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Room robberies

The University of Sydney is stifling student societies with room booking charges

Room-bookings

The University of Sydney markets its student life with fervour, proclaiming that “joining a university club is a great way to exercise your brain and body, learn new things, practise your leadership skills, and make friends who share your interests.”

However, looking beneath the slick veneer of the University’s public relations reveals countless clubs and societies under stifling financial pressure from the immense cost of running an event. For example, throughout 2016, the single biggest cost incurred by the Sydney University United Nations Society (a society with over 400 members) was venue hire and room bookings.

It would surprise a lot of people to hear that booking a tutorial room in Carslaw to host a (not-for-profit) society event costs $119 for five hours — even on the weekend. The larger the event, the more the society has to pay in room booking fees, and not just because more rooms are required — the University factors attendance into its fees too. For the Sydney University Model United Nations conference, which spans four days and has a 300-strong attendance from universities around Australia, quotes for the hire of ten tutorial rooms for the duration of the conference came to upwards of $9,000. Despite occurring during University holidays, there were — and are — no discounts available beyond a standard 40% discount for student societies.

Tiffany Alexander, honorary treasurer of the University of Sydney Union (USU), said that she’d “guess that the University charges [for rooms] because they don’t discriminate between students and external users of rooms”.

The costs don’t stop at room hire itself. Those who book a room for extended periods are expected to pay overhead costs – from cleaning at $132 to security fees that can total over $1500 for four days. Charging societies such exorbitant amounts seems contrary to the University’s goals of encouraging extracurricular activities. To combat this, societies are often forced to negotiate heavily with University faculties or external organisations to have some kind of sponsorship or funding, simply to cover the cost of the rooms.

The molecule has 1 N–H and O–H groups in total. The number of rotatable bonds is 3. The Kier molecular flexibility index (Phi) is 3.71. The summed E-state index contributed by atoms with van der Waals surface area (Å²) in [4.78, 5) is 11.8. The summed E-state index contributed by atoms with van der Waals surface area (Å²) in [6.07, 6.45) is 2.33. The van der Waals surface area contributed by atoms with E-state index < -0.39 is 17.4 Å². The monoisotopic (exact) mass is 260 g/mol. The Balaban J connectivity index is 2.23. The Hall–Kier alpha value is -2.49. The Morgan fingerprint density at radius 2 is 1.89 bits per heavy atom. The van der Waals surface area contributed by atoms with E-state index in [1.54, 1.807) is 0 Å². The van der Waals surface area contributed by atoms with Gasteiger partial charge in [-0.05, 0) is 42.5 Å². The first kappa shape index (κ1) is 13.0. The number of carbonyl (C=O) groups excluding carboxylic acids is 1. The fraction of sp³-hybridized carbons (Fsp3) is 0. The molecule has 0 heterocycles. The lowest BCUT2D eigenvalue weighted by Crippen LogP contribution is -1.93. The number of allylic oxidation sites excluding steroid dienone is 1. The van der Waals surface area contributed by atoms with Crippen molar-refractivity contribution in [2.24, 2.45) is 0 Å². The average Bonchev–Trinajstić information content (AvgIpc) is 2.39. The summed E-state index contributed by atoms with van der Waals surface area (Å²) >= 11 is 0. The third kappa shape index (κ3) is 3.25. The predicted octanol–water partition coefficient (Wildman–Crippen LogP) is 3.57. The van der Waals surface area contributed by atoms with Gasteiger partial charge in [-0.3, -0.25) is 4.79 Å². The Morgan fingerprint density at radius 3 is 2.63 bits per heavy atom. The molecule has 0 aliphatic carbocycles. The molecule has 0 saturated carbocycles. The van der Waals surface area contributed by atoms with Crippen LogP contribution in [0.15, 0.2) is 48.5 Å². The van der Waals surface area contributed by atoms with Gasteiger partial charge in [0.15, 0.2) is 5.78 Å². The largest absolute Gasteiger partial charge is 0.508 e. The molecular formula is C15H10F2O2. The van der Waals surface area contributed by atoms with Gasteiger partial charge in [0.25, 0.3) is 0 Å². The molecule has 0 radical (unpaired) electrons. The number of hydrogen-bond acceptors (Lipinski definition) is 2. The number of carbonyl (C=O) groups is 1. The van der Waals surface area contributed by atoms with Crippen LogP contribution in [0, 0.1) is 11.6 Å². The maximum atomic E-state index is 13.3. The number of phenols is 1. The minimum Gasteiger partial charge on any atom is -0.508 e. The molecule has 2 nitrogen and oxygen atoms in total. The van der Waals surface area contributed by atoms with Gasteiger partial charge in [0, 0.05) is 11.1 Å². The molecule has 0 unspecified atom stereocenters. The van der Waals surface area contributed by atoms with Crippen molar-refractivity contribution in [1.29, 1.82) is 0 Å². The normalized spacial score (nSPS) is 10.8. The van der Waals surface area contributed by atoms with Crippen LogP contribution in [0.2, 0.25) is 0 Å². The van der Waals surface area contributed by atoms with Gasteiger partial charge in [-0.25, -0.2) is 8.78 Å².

These issues aren’t just limited to the University of Sydney. Ali Matthews, a co-convenor of the 2016 Australasian Intervarsity Debating Championships said that the cost of an average tutorial room was $200 per day at the University of Western Australia (UWA), which amounted to a huge $100,000 figure for a 400 person tournament across five days. The tournament’s difficulties were compounded by the inflexibility of university management, with negotiations between the two parties having lasted for ten months prior to the tournament.

On occasion, this leads students to consider taking their event off campus to more cost-effective locations. It would be hugely detrimental to the student population if they lost the exposure and ease of access that comes by virtue of a major intervarsity event being held on campus.

Particularly during weekends and outside semester time, one might expect that there would be more flexibility for venue hire, given there are no classes running. At some other universities, that is the case. Bodie D’Orazio, President of the Australian National University’s UN Society and Co-Secretary General of the National Capital Model United Nations Conference, informed Honi that the ANU does not charge at all for room hire, and  gave students “free reign of pretty much any room they wanted at no cost” on the weekend.

In line with the ANU, the University of Technology Sydney, the University of New South Wales and Macquarie University all provide internal room bookings completely free of charge to students. Taylah Schrader, Vice-President at the UTS United Nations Society told Honi that students “simply need to organise [through a free booking process] a physically free university space”. Honi understands that the UTS Clubs organisation communicates with the University on behalf of individual societies to obtain venues at no cost as it “is seen as helping to promote an interactive community amongst UTS students”.

It should be the University’s responsibility to ensure that their claim that “your membership helps (to) cover the cost of events throughout the year” actually holds true. In reality, it is almost impossible for clubs and societies to hold consistent events when the most expensive society sign-ups are a mere $5. Even UWA’s otherwise difficult system affords societies a weekly two-hour free room booking, which would fulfil the needs of most societies.

The USU does offer a small number of free spaces on campus, but these simply do not have the capacity to allow over 200 clubs and societies the space they need.

It is abundantly clear that there are countless rooms unoccupied — during the holidays, during the weekend, and even during the semester. Having student-run, not-for-profit societies bear the brunt of these fees undermines the University’s claim that it supports those same societies.